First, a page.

The Chinese buyout of Cambridge-based semiconductor startup Flusso “doesn’t pass the smell test”, the chair of the Foreign Affairs Committee has said, while questioning why the takeover was cleared by former Business Secretary Kwasi Kwarteng.
Speaking to UKTN, Conservative MP Alicia Kearns said she was concerned that the £28m deal will see semiconductor technology developed in Britain fall into the hands of the Chinese Communist Party.
Kearns said she is trying to establish whether Kwarteng – who was business secretary at the time of the acquisition – was aware that Flusso’s acquirers have links to the Chinese state when he gave it the green light.
The MP for Rutland and Melton said there are also questions over what advice Kwarteng received from the Investment Security Unit [ISU], a civil service operational unit set up to identify potential national security risks arising from M&As.
Kwarteng did not return UKTN’s requests for comment.
A government spokesperson told UKTN that the acquisition of Flusso by Shanghai Sierchi was “scrutinised” under the National Security and Investment Act in March last year and “the decision was taken to clear the acquisition, allowing it to proceed”.
The spokesperson added: “We will not comment further on the rationale for clearing this acquisition.”
Kearns said that the civil service is “woefully ill-educated” when it comes to China and should be “proactive” in flagging such deals.
“The key question is did the ISU advise Kwasi [Kwarteng] that the deal should be blocked, or not?” said Kearns.
‘Significant national security concern’
Last week, Kearns wrote to current Business Secretary Grant Shapps calling for a review of the deal because it “represents a significant economic and national security concern”.
Kearns wrote to Shapps after UKTN revealed that Flusso was acquired by Shanghai Sierchi Enterprise Management Partnership.
Sierchi is a special purpose vehicle that is majority owned by Zhenxin Equity Investment Partnership, which is in turn owned by a subsidiary of Baoding Investment, a Shanghai-based investment giant that has Chinese “state-owned backers”.
Flusso did not initially reveal the identity of its new owners when announcing the takeover in August last year.
Flusso CEO and co-founder Dr Andrea De Luca previously told UKTN that one of its acquirers wished to remain anonymous because it is currently going through an initial public offering and “chooses to not publicise its name so it doesn’t affect the IPO”.
However, Kearns said that the decision to withhold the identity of the acquiring companies “doesn’t pass the smell test”.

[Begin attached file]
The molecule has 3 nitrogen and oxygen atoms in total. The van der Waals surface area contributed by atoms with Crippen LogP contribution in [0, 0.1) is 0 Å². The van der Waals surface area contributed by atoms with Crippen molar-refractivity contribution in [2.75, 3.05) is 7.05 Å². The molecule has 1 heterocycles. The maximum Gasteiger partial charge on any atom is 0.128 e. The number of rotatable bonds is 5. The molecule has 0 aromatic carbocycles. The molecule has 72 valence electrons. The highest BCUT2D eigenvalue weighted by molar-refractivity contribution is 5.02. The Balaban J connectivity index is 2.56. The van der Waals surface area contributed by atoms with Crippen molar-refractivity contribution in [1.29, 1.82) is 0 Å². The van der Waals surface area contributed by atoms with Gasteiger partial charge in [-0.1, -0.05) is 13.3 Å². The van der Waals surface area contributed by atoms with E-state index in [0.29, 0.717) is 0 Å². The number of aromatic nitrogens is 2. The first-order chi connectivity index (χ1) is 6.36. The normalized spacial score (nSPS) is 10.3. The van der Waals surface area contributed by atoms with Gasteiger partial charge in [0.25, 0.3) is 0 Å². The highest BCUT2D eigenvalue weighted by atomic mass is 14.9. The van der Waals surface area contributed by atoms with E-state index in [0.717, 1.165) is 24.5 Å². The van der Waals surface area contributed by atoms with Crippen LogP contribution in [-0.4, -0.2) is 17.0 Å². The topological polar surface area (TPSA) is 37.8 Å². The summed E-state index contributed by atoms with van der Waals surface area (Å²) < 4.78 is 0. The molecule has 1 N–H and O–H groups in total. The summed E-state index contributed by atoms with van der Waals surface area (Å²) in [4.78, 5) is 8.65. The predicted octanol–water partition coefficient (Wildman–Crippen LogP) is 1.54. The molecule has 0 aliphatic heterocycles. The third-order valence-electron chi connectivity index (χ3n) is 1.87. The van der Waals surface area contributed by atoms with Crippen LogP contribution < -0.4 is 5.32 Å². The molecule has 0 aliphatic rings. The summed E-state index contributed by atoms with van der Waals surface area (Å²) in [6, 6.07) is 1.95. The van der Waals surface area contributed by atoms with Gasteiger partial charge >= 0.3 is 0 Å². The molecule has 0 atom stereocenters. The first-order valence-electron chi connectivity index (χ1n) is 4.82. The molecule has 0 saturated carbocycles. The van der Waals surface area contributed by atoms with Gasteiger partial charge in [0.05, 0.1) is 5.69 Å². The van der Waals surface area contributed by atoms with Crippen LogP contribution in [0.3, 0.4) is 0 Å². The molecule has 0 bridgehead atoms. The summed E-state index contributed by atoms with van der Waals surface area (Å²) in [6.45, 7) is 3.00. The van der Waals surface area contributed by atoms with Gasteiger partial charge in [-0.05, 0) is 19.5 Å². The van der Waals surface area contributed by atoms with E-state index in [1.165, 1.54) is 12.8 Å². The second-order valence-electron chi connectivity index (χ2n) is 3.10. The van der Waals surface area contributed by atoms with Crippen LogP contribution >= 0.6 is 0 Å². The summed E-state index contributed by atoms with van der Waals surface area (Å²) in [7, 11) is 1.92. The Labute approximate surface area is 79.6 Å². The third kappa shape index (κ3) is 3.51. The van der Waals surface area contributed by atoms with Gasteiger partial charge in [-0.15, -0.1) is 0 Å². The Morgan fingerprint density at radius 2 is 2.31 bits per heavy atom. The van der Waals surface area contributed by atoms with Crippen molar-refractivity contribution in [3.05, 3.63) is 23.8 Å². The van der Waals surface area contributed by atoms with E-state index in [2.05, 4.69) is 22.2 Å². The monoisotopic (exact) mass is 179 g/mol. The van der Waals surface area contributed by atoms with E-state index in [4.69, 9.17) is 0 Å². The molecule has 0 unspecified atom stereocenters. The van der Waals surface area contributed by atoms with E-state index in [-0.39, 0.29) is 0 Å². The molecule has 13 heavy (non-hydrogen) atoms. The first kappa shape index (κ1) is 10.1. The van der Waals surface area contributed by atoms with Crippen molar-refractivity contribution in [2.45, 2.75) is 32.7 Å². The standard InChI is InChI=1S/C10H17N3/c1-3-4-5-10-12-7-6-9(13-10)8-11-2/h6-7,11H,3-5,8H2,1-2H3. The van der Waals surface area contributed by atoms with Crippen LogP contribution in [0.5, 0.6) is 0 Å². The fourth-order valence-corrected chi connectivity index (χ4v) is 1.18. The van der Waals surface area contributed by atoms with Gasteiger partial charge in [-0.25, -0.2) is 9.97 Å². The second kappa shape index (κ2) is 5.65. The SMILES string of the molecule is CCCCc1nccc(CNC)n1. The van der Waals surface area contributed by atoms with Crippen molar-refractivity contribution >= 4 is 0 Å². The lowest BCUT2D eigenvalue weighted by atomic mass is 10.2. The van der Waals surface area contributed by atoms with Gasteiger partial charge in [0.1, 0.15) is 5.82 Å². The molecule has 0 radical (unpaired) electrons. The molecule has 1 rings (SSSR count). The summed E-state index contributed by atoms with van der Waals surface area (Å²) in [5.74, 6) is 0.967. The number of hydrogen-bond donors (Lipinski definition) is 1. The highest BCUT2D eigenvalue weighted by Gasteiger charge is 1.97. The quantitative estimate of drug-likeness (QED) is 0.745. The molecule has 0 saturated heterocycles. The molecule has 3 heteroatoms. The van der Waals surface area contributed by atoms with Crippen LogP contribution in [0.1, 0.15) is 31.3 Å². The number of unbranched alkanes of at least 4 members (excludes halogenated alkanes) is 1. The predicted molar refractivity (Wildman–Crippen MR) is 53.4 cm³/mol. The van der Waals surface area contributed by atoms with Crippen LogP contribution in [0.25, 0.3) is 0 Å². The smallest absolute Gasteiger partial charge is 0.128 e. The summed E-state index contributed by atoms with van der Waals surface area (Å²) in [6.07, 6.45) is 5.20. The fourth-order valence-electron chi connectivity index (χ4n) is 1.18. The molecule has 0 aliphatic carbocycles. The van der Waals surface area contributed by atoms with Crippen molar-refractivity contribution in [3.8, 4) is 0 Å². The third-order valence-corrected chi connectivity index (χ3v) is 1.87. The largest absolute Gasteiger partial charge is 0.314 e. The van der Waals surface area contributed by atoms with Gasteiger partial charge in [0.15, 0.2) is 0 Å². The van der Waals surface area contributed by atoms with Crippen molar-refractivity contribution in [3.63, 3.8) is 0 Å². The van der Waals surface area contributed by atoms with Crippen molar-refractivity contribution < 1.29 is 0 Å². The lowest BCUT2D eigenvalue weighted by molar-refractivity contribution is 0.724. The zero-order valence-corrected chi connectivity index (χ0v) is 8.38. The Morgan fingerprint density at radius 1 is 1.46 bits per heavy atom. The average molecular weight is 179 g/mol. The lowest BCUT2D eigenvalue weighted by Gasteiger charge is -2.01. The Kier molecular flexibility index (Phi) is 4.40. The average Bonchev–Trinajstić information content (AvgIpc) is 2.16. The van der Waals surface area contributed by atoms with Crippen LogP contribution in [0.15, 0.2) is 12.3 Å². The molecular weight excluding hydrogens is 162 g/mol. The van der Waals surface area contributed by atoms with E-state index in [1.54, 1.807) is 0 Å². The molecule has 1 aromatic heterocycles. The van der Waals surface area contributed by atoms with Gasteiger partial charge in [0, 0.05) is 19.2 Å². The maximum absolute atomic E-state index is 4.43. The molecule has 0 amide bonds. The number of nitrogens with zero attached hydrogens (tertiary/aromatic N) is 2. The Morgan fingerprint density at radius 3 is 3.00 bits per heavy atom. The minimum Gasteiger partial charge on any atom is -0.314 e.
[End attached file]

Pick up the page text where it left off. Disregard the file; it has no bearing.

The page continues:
Kearns added: “There is a reason why people go out of their way to be opaque and to obfuscate.”
Flusso did not return UKTN’s requests for comment.
Questions over Flusso approval
The Flusso takeover comes at a time when the UK government is increasing its scrutiny of deals between UK and Chinese tech companies.
In January 2022, the National Security and Investment (NSI) Act came into force, giving the government additional powers to investigate mergers and acquisitions of UK companies to “protect national security”.
The government controversially used these powers last year to unwind the £63m acquisition of Newport Wafer Fab by Netherlands-headquartered and Chinese-owned semiconductor manufacturer Nexperia.
Companies are legally required to inform the government “about an acquisition that could harm the UK’s national security”.
Flusso said that it notified the government about Sierchi’s involvement before the deal closed, which the Department for Business, Energy and Industrial Strategy (BEIS) has confirmed.
It is unclear whether deals already cleared under the NSI Act can be retrospectively investigated. BEIS did not provide any clarification on this when contacted by UKTN.
Referring to the NSI Act, Kearns said that the UK has “the right legislation, but it’s about implementation”.
“The concerning thing is we’ve now got this legislation but we’re not using it effectively and there’s incoherence,” Kearns said. “I think that’s partly a learning stage for the government and for civil servants.”
Kearns added that letting the Chinese Communist Party buy up technologies in strategic areas leaves the UK “vulnerable” and affects the country’s ability to be “robust” on the global stage.
Flusso’s ultra-small flow sensors are used in consumer and industrial products. It advertises its technology as having applications in servers, gaming PCs, tumble dryers, air filtration, gas detection and ventilators.